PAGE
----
From the November 2005 issue

America’s skygazer

Despite his lifetime bout with a chronic illness, Jack Horkheimer refuses to do anything but "keep lookin' up."
By | Published: November 28, 2005 | Last updated on May 18, 2023

During his last year in graduate school at Purdue University, Horkheimer’s condition turned dire. His doctors recommended surgery to remove portions of both lungs, but Horkheimer couldn’t find a surgeon who was willing to do it; they all cited the extreme risk. With no other choice, Horkheimer’s doctors insisted he move to a location where the humidity was high and the temperature was warm at night.

Horkheimer contemplated his next move. While on his apartment balcony at Purdue late one night, he had what he calls a “transfiguring moment.” Through the open veranda door he heard the TV, which was just about to go off air, and a local rabbi giving the spiritual thought of the day. The message was about how prayer isn’t about asking for things from God as much as it is about standing in awe of everything that exists. “In an instant, the stars were no longer pinpoints of light but were actually globes of different sizes, colors, and intensities scattered throughout an infinity of space, coupled with an infinity of time, coupled with my place in the scheme of everything,” says Horkheimer.

He chose to move to Miami and dedicate whatever life he had left to sharing what he had learned during that numinous instant. “I was on borrowed time to begin with,” says Horkheimer. “When I came to Miami, I believed that I maybe had 5 years left to live. I never thought I’d have an expanse of time to dedicate my life to anything. But I thought, if I can turn people on to the stars, eventually some would make the cosmic connection to find out what the universe is all about. For me, turning people on to the stars became my form of priesthood and therapy.” Illness and transfiguration
Horkheimer has waged a fierce battle during most of his life with what doctors originally thought was severe asthma. “I have a congenital disease called bronchiectasis that I’ve had all my life,” he says. “I really survive on a cocktail of bizarre medications and treatments.”

The disease runs in his father’s side of the family and took two of Horkheimer’s aunts before they reached 40. Bronchiectasis shares many symptoms of cystic fibrosis, including recurring pneumonia and lung infections, and requires constant medical treatment, which Horkheimer has managed to keep secret for much of his adult life. “I kept my illness a great secret for many years, even when I was here at the Miami Space Transit Planetarium, because I didn’t want people to treat me differently.”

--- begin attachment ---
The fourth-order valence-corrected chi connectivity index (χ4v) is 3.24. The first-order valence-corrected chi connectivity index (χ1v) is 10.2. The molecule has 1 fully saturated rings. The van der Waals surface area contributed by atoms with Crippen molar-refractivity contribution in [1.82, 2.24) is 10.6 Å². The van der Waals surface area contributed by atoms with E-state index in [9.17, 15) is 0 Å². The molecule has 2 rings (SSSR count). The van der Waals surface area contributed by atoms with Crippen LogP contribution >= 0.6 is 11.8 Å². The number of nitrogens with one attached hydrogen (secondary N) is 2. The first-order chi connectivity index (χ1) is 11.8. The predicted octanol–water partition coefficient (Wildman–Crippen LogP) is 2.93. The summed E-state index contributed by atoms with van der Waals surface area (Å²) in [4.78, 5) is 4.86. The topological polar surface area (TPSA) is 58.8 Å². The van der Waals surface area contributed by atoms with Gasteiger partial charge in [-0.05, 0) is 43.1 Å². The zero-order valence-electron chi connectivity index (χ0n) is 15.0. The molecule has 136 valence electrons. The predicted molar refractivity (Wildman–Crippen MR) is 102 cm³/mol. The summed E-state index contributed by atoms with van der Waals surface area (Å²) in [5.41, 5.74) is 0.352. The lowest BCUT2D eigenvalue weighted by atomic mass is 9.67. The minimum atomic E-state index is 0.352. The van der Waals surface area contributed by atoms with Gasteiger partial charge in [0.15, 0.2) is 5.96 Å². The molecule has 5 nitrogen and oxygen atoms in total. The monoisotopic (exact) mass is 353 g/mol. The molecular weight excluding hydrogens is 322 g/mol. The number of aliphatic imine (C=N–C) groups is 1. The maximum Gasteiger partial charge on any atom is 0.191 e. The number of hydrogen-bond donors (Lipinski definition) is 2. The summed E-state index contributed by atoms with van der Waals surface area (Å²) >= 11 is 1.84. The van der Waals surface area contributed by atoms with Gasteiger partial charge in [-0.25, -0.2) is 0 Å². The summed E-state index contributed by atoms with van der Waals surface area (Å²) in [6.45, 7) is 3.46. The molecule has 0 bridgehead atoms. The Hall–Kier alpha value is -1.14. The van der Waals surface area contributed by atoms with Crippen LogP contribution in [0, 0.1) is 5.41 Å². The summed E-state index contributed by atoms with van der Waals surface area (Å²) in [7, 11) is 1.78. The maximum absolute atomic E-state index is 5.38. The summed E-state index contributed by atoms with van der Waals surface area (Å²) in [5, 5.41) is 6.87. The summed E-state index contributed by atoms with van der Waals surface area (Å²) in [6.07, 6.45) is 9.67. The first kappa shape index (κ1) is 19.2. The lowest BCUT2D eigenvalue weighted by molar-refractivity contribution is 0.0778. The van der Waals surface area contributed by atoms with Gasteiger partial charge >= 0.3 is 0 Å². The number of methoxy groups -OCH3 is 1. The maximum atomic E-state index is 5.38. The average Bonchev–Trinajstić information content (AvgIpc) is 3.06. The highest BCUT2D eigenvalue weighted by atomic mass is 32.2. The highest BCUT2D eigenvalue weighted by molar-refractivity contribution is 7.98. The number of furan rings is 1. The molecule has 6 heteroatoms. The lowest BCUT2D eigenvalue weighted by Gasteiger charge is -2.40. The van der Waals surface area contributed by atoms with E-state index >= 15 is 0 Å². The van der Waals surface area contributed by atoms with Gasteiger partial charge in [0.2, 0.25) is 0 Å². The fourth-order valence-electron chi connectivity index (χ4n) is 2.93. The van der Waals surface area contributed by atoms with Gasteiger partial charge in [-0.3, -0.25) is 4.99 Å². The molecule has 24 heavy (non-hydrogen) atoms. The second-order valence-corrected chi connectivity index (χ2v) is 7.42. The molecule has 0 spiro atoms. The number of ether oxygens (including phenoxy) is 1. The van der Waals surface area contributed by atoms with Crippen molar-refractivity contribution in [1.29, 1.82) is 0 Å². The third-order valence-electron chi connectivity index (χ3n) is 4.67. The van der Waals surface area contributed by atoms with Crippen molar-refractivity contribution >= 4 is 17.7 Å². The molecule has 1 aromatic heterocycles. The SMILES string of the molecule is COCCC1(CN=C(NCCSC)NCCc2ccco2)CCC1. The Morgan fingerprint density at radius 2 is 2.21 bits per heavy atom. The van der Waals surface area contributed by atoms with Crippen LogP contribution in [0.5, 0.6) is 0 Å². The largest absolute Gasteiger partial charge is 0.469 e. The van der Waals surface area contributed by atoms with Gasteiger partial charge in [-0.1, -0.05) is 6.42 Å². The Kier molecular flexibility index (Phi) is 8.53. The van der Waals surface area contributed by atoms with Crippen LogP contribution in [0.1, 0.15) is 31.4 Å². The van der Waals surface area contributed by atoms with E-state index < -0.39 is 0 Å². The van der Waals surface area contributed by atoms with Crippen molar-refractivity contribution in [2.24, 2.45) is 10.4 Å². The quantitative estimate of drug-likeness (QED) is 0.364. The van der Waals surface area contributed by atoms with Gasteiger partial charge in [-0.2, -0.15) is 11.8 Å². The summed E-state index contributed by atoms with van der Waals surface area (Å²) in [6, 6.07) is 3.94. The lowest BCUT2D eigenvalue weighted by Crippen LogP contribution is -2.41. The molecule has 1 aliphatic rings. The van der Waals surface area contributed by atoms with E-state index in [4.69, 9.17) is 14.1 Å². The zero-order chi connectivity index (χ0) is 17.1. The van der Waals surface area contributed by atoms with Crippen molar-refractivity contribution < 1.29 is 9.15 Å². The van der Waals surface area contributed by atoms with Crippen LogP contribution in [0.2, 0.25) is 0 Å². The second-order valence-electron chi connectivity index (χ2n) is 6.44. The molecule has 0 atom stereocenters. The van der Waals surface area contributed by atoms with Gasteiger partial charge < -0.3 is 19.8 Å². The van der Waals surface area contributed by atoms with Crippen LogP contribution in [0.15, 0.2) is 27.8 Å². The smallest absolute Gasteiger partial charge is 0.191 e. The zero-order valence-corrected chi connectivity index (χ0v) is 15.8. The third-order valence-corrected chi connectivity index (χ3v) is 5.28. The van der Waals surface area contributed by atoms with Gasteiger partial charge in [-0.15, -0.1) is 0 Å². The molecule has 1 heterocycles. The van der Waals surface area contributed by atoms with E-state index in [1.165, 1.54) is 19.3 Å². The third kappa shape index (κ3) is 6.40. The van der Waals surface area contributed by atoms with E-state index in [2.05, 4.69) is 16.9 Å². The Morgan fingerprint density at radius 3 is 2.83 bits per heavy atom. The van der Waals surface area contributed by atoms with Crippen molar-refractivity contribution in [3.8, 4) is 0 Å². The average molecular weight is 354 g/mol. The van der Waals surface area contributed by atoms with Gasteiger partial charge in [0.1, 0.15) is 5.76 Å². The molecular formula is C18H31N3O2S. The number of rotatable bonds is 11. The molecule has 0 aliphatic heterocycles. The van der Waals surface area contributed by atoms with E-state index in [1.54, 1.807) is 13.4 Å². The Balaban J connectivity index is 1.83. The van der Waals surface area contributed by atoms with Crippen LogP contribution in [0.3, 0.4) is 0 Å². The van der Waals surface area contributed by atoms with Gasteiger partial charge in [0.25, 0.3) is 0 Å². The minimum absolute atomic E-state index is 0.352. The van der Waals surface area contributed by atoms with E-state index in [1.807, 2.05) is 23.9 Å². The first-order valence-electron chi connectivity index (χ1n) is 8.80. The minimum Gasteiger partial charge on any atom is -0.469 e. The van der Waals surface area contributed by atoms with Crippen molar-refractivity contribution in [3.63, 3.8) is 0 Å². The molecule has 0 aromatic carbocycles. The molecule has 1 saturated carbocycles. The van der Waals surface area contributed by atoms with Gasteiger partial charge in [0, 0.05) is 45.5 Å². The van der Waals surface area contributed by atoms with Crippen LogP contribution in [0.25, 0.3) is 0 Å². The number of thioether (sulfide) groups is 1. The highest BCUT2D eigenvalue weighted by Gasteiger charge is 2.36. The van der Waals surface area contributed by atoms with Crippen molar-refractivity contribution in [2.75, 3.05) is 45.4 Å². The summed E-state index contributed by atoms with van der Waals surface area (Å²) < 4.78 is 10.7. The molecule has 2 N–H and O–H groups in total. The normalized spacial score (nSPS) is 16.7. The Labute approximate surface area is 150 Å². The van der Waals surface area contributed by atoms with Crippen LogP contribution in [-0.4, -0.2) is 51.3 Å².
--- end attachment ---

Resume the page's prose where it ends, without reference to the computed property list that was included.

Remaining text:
On several occasions, Horkheimer’s health has taken a turn for the worse. “I’ve always managed to race slightly ahead of the Grim Reaper,” says Horkheimer. “Just about the time they’d take me to the hospital and I’d be on my deathbed, they’d find some new treatment that had just come out and — Bang! — it would bring me back.” The fight continues
Last year, Horkheimer was diagnosed with colon cancer and went through 3 months of chemotherapy and radiation treatment. “I kept my cancer a secret for 2 months, and I finally knew that I couldn’t do it anymore,” says Horkheimer. “I’m a recognizable figure in this town, and people were seeing me at the cancer clinic and going into the hospital for radiation.”

He continues, “I was in total agony. I didn’t realize it would be this bad.” Horkheimer was the first person in South Florida to undergo a new treatment called tomotherapy. And he decided to televise the treatment, so he could be an inspiration to others fighting cancer. “I thought, ‘Yeah, let me talk to my people at Channel 2 and the museum and explain, look, I’ve got cancer, everybody’s going to know about it sooner or later. Let me make the official announcement on TV.'”

Horkheimer says the cancer has given him an extra sense of urgency about things, especially his new DVD, Stargazing for Absolute Beginners.

Through it all, Horkheimer’s passion for the night sky keeps him looking up and forward. He’s one of the great astronomy popularizers of this generation. On first glance, Jack Horkheimer’s enthusiasm seems overwhelming. During a typical episode of his PBS program, Star Gazer, Horkheimer dances across the solar system and spouts fun facts about the night sky with the passion of an uncle telling stories of his glory days as a high school quarterback. Horkheimer’s on-camera persona belies a lifetime of health problems. In fact, his bout with a congenital lung disease led to his fascination with the night sky.